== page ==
PITTSBURGH – It has been 15 and a half periods of tight, fast, compelling hockey.
The Washington Capitals and Pittsburgh Penguins have largely delivered on the promise of their second-round series so far. And as we shift back to Consol Energy Center for Game 6 on Tuesday night, the possibility this turns into something memorable remains high.
With that in mind, here’s a look at five burning questions hanging over the series:
WHO PLAYS NET FOR PITTSBURGH?
On the surface this appears to be an insane question to ask given the way rookie Matt Murray has performed since taking over the crease for the concussed Marc-Andre Fleury.
But in the wake of Saturday’s 3-1 loss – just the third in regulation Murray has suffered in 21 career NHL starts – it is now being discussed in Pittsburgh.
Fleury was cleared to play earlier this week and has served as Murray’s backup the last three games. However, the fact remains that it’s been nearly six weeks since he suffered his second concussion on March 31.
Even though Fleury had a strong season and is the longtime No. 1 goalie here, it would be a difficult situation for him to enter after the long layoff. It would also be tough to pull Murray and his .937 save percentage out of the goal to make it happen.
Penguins coach Mike Sullivan wouldn’t publicly commit to a Game 6 starter, but didn’t seem inclined to make a change.
“I thought Matt played extremely well (in Game 5), as he has this whole series,” Sullivan said Sunday. “He made the saves that he was supposed to make for us. He made some timely saves for us to give us a chance to climb back into that game last night. The reality is we’re fortunate that we have two guys right now in Matt and Marc that we’re (confident) about both goalies and their ability to help us win.
“But certainly I thought Matt’s game last night was as solid as it’s been all along here.”
If the series ends up getting stretched to seven games, this question will persist.
SID AND GENO
It was Alex Ovechkin that broke through with a big performance for the Capitals in Game 5. Can Sidney Crosby and Evgeni Malkin do something similar in response?
The Penguins’ top two centres have been kept largely in check offensively – although Crosby, in particular, has played a strong all-around game against Washington.
He and Malkin have been limited to two points apiece in these five games and are both plenty capable of delivering a big performance to book a trip to the Eastern Conference Final.
Sullivan thought his stars did a good job of possessing the puck and controlling offensive zone time in Game 5, but wants his team to make life a little more difficult for Capitals goalie Braden Holtby.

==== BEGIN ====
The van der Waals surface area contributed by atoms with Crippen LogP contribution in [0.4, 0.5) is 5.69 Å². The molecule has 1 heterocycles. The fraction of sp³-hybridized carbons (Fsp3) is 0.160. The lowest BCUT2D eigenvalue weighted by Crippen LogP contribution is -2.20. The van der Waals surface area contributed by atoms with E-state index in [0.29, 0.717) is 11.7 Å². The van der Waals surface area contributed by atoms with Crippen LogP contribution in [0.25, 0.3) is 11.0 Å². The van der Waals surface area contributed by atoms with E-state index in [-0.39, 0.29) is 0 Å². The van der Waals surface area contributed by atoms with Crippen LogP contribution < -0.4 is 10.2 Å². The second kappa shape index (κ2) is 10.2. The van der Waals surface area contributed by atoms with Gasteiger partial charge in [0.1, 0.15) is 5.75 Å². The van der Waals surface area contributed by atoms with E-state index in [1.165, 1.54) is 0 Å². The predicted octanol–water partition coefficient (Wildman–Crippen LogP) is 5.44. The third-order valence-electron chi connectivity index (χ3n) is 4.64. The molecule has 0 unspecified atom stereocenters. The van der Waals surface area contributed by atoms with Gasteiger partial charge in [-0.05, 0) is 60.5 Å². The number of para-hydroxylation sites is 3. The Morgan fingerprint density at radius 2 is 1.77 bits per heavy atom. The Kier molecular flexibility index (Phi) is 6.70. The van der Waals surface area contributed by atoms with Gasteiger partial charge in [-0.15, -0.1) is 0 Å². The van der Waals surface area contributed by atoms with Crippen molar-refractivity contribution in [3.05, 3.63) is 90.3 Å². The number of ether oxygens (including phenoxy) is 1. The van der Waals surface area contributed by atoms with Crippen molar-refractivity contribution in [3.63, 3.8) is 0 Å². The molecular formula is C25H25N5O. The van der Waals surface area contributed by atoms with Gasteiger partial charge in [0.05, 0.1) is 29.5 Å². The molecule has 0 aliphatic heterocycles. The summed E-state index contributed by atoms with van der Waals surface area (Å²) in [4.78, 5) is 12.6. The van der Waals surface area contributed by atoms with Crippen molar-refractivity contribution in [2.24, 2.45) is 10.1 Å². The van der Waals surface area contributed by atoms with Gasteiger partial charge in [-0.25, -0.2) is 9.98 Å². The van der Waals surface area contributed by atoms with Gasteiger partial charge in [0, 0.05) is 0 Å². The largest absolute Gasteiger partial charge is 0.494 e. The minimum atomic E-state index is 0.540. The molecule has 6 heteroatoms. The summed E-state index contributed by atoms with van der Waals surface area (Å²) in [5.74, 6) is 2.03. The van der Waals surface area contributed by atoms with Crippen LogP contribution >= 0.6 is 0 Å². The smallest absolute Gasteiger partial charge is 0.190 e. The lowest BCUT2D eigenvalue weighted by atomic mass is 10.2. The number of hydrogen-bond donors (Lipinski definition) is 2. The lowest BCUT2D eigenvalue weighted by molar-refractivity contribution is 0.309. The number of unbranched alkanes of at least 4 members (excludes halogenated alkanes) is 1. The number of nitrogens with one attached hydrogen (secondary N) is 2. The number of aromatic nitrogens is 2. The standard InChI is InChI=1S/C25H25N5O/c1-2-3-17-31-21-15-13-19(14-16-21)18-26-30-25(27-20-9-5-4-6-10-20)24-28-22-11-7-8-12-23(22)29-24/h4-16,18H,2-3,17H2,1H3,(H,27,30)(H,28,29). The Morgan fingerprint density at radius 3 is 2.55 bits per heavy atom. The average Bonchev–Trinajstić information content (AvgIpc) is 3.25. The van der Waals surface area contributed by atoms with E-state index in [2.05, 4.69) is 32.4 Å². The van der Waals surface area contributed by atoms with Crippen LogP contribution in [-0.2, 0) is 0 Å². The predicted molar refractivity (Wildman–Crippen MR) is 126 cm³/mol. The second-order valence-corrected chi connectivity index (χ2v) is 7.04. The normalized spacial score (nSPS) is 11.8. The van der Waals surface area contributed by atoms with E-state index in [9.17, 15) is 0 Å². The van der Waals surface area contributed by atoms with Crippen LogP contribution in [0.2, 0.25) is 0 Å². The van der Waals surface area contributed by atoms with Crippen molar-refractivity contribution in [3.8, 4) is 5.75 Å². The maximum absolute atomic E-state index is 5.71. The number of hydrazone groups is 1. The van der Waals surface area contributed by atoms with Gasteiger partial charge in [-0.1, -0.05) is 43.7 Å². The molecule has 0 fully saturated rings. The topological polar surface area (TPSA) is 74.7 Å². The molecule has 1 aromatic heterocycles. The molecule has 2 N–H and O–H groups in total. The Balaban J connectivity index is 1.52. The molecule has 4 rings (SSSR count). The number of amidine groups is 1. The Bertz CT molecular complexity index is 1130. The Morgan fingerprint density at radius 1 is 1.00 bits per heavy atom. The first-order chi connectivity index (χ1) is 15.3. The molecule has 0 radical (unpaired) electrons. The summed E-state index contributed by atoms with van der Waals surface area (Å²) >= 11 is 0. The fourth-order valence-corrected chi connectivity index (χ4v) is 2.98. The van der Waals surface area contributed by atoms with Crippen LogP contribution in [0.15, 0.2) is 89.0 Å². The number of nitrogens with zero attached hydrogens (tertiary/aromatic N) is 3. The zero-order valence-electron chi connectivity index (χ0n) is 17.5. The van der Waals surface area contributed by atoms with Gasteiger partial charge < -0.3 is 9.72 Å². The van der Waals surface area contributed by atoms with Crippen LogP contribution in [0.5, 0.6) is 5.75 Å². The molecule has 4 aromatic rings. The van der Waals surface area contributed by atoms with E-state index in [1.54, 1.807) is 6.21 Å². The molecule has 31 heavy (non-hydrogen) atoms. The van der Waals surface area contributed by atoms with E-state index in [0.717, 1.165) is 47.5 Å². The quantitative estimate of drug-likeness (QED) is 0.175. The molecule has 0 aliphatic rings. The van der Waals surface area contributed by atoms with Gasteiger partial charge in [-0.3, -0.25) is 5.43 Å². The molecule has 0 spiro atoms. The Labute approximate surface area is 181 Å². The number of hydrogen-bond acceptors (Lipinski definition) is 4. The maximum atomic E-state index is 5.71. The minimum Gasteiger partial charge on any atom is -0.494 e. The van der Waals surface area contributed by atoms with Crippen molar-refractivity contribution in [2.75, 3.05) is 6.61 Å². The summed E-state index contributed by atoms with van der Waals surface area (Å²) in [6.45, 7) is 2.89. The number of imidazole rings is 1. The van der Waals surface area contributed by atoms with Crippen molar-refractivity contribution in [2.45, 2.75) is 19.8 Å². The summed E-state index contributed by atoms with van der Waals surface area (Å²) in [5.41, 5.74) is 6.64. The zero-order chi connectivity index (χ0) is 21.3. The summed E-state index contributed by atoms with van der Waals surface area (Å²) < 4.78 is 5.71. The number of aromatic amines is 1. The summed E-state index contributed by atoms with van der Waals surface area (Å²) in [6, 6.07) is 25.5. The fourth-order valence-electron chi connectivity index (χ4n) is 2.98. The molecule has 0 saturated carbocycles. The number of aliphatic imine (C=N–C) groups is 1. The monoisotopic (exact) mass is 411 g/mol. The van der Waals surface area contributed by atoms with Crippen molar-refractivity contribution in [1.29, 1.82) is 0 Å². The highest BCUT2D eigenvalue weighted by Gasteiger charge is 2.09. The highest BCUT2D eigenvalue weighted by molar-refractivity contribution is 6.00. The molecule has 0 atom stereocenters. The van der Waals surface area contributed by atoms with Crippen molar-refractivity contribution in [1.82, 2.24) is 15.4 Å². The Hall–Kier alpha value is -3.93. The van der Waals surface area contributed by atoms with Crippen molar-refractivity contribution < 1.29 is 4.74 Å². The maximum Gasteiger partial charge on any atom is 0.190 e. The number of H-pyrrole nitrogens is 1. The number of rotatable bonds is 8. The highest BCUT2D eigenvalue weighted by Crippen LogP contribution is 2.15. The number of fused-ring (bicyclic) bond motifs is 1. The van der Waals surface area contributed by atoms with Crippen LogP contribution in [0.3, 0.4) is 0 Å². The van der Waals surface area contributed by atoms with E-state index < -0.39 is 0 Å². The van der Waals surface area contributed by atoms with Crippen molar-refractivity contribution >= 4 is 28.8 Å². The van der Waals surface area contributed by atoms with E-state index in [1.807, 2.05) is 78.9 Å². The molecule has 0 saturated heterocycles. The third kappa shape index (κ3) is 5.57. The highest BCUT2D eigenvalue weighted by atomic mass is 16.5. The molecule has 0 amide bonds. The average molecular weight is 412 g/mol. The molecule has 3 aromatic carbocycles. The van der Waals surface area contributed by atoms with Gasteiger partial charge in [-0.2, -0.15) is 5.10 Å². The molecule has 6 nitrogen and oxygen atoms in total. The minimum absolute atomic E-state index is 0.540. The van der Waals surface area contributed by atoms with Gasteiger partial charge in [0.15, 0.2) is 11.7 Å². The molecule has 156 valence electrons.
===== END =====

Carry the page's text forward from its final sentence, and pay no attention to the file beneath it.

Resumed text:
“I think we can try to get the puck to the net a little bit more,” said Sullivan. “A lot of times a shot on goal breaks coverage down better than any pass or play. Sometimes instead of looking for that next pass I think we can look to put the puck to the net more, and then go to the net.
“I think that that’s the nature of playoff hockey. The teams that are left are very good defending teams and they make you work for your chances.”
History suggests it will be Crosby and/or Malkin leading the charge.
Washington’s leading point-getter during the regular season has been conspicuously absent on the scoresheet ever since.
Evgeny Kuznetsov has just one goal and one assist to show for 11 playoff games.
He found himself elevated to the top line between Ovechkin and T.J. Oshie on Saturday night and generated some quality scoring chances without success.
Is a breakthrough coming for the Russian centre?
“I thought it was very encouraging last night the way he played,” Capitals coach Barry Trotz said Sunday. “That line was, I thought, real strong. You know, from my standpoint, I really trust that Kuzy will be productive for us.
“He’s too good of a player to not be.”
Time is running short.
Games are often decided in the margins at this time of year and both teams saw their power play come to life in Game 5. It looms as a major tilting point going forward.
Who will win the special teams battle?
Ovechkin and Oshie each scored with the man advantage on Saturday, giving Washington three power-play goals in the series. Chris Kunitz replied with Pittsburgh’s first.
While the value of the added offensive boost is obvious, the power play is also where the top players on both sides can rack up points – and the confidence that usually accompanies them.
MR. ELIMINATION GAME
Justin Williams is a riding a three-game points streak and further burnished his image as someone who delivers in the clutch by scoring in Game 5.
That brought about this fascinating statistic courtesy of the Caps public relations staff – Williams has 13 goals and 24 points in 18 career elimination games. His 0.72 goals per game average in those situations places him third in NHL history behind Maurice Richard (0.88) and Pavel Bure (0.80), according to Elias Sports Bureau.
If the Caps are able to rally in this series, it’s likely that Williams will play a notable role in the comeback.
“That’s one of the main reasons we got him here,” teammate Karl Alzner said after Saturday’s game. “That’s a lot of pressure – to come in and have everybody think that you’re the guy that gets us over the hump that we’ve had. I couldn’t imagine having that pressure.”
So the question becomes: Can the 34-year-old winger continue to make a difference?
The teams Williams has played for have a 13-5 record in elimination games. The next one comes Tuesday night.